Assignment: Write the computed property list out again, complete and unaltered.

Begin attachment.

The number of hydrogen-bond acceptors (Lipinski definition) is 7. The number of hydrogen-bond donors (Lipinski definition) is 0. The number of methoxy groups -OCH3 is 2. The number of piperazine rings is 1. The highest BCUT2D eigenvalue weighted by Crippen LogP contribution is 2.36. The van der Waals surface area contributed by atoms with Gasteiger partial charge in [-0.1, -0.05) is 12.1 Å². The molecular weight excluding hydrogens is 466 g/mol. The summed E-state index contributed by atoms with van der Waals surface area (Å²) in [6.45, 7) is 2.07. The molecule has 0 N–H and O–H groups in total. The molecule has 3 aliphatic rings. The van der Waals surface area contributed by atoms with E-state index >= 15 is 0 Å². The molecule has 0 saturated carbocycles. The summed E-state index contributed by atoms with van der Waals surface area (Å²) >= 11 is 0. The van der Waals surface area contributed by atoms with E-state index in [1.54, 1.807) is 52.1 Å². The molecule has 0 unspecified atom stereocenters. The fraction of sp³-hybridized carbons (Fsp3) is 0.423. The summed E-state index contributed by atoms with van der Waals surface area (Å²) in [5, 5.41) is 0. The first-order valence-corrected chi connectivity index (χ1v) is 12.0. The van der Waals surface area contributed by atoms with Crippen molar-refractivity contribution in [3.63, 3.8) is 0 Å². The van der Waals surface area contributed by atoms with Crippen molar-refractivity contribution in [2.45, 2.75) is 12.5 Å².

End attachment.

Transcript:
The number of hydrogen-bond acceptors (Lipinski definition) is 7. The number of hydrogen-bond donors (Lipinski definition) is 0. The number of methoxy groups -OCH3 is 2. The number of piperazine rings is 1. The highest BCUT2D eigenvalue weighted by Crippen LogP contribution is 2.36. The van der Waals surface area contributed by atoms with Gasteiger partial charge in [-0.1, -0.05) is 12.1 Å². The molecular weight excluding hydrogens is 466 g/mol. The summed E-state index contributed by atoms with van der Waals surface area (Å²) in [6.45, 7) is 2.07. The molecule has 0 N–H and O–H groups in total. The molecule has 3 aliphatic rings. The van der Waals surface area contributed by atoms with E-state index >= 15 is 0 Å². The molecule has 0 saturated carbocycles. The summed E-state index contributed by atoms with van der Waals surface area (Å²) >= 11 is 0. The van der Waals surface area contributed by atoms with E-state index in [1.54, 1.807) is 52.1 Å². The molecule has 0 unspecified atom stereocenters. The fraction of sp³-hybridized carbons (Fsp3) is 0.423. The summed E-state index contributed by atoms with van der Waals surface area (Å²) in [5, 5.41) is 0. The first-order valence-corrected chi connectivity index (χ1v) is 12.0. The van der Waals surface area contributed by atoms with Crippen molar-refractivity contribution in [3.63, 3.8) is 0 Å². The van der Waals surface area contributed by atoms with Crippen molar-refractivity contribution in [2.45, 2.75) is 12.5 Å².